Second album from Peruvian psych explorers Búho Ermitaño. Like nothing else in this – or any other – galaxy
Release Date: 23rd June 2023
Label: Buh Records
Formats: Vinyl, Download
The press release had me intrigued. It warned me to prepare myself for an assault of Peruvian psych rock exploration, with references to Kraut Rock and Andean folk; hypnotic instrumental explorations, melodic passages and bursts of cosmic rock. Well, Implosiones, the second album from Lima-based collective, Búho Ermitaño has all of that and, I may venture to add, quite a lot more, including lashings of Beefheartian jumble, a few dashes of straight-ahead heavy rock, chunks of funk and even a splash of Indian raga for good measure.
Búho Ermitaño was formed in Lima, Peru, in 2008 by guitarists Franz Núñez and Diego Pando. They began as a “jam” band but, over time, and as the band’s lineup became more rigid and constant, the music became more disciplined. The current lineup came together in 2014 and now comprises Franz on guitars, flute, synth, bass and voices, Diego on guitars, vocals and bass, along with Leo Pando on synths, theremin, bass and guitar, Irving Fuentes on charango (a type of Andean lute) and bass, Ale Borea on percussion, effects and zither and Juan Camba on drums, percussion, bass and flute. The band are leading lights on the Lima underground scene and, alongside their commitments to Búho Ermitaño, most of the band’s members are actively involved in copious side “sound experimentation musical projects.”
I think you’ll agree – my intrigue was well-placed – but what does Búho Ermitaño sound like? Well, to be perfectly honest, Implosiones sounds unlike anything else in this, or any other galaxy. There are plenty of familiar points of reference but, taken as a whole, Implosiones is an exhilarating, fascinating blend of the familiar, the unfamiliar and the downright scary!
A cacophony of percussive noises yields to a solid, relentless, drum rhythm to get opening track, Herbie, underway. The Andean folk influence is immediately recognizable, whilst wha-wha guitars provide psychedelic rock references and the guitar solos nod in the direction of funk. The debut Búho Ermitaño album, Horizonte (2014), was an all-instrumental affair but, this time around, there are voices and even lyrics around, most notably on second track Explosiones (the opposite pole to the album’s title…). Leo’s ponderous bass resonates and noodly guitars give the song a dreamy – if slightly ominous – feel. Diego’s vocals, along with the other voice inputs from Franz and Irving sound like a plea for salvation, as the intense rhythms and the subtle guitars threaten to fully absorb any listener with the courage to get close enough.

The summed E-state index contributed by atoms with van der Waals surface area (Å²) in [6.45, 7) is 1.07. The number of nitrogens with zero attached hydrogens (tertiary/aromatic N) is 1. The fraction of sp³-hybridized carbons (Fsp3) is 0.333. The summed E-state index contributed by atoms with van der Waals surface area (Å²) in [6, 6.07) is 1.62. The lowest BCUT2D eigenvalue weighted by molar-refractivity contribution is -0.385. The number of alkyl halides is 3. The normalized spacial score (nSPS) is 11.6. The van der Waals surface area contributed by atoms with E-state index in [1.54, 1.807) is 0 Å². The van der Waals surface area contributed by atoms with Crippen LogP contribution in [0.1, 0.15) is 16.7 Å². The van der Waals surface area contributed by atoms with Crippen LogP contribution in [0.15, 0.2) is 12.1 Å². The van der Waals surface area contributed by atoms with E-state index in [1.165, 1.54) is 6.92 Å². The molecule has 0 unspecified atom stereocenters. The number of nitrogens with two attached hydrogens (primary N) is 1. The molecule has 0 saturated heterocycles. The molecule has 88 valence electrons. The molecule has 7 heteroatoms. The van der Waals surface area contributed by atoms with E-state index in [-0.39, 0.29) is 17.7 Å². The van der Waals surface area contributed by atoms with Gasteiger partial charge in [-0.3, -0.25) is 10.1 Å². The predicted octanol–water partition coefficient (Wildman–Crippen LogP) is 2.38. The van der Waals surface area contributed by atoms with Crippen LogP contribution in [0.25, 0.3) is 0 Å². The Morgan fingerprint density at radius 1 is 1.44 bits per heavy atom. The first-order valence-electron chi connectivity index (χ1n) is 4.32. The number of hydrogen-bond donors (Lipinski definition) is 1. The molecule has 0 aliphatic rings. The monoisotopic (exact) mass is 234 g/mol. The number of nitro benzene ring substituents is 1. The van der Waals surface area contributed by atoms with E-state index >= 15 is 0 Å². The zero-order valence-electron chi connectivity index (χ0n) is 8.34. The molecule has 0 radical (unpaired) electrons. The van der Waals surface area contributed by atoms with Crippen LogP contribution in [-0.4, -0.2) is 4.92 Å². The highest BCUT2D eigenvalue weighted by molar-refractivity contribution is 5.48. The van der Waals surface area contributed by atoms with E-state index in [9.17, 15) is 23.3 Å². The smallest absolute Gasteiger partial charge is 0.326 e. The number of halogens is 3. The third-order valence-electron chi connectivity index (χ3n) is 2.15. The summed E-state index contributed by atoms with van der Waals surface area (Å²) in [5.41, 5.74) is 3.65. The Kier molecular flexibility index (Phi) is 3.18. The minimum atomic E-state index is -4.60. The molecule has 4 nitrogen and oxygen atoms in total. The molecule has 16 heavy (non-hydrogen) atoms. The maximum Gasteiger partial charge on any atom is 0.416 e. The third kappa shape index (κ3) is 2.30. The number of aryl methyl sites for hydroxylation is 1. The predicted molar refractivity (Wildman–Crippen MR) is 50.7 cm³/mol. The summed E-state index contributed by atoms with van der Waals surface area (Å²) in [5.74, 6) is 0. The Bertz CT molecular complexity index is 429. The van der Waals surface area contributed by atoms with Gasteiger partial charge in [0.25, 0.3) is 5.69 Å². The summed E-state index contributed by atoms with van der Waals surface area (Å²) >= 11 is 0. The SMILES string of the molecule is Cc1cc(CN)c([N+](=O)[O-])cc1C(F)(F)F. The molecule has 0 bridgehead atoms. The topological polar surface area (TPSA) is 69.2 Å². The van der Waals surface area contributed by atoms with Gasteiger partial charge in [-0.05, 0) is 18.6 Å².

As we’d been told to expect, there’s also a melodic aspect to Implosiones, and nowhere is that quite so evident as on Preludio, the album’s shortest track. Laced with birdsong, the tune’s pastoral guitars offer a radical departure to the experimental assaults that inhabit other parts of the album. But perhaps the album’s first real highlight comes with Ingravita (the tune’s title means “Weightless”) where Búho Ermitaño show us exactly what Peruvian Psych is all about. The tune ebbs and flows like the tide as the drum and bass rhythm surges, then withdraws and, throughout, the spacy guitar licks encourage the listener to lie back and dream, and, when Leo’s theremin kicks in, the dream is complete.
Buarabino, the first track on side two of the vinyl album is, by all accounts, an old band favourite. Described as “a drift of psychedelic folk,” it’s a piece in several movements. Irving’s charango provides the focus during a tune that flits between Andean folk, raga, rock and jazz, before settling into a frantic dance tune that picks up speed relentlessly until dizziness sets in and the Andean dancers collapse in a heap. A thoroughly uplifting, invigorating and breathless piece of music, Buarabino is probably the centrepiece of the entire album.
The title of Entre los Cerros, the album’s lead single translates as “Between the Hills,” but such earthbound landscapes are left far below as the music heads out into deep space. Diego Pando plays an urgent and relentless bassline and Juan and Ale add pepperings of drums and percussion, whilst the guitars and the synths go crazy. Close your eyes and you’ll be convinced it’s Hawkwind that you’re hearing.
Closing track Renacer (it means “Reborn”) is another tune in several parts. In many ways, it’s possibly the most experimental track on an album that breaks convention and boundaries at every turn in the road. The movements – traditional folk, heavy rock and jazzy experimentalism flow smoothly together whilst guitars simmer and wail and Franz holds everything together with a bubbly bassline. The searing, piercing outro puts the lid firmly back on this hive of musical mayhem; Implosiones is an album that anyone with a taste for the unexpected should check out. And Búho Ermitaño is, indeed, a name to look out for.
Listen to Entre los Cerros – the album’s lead single – here: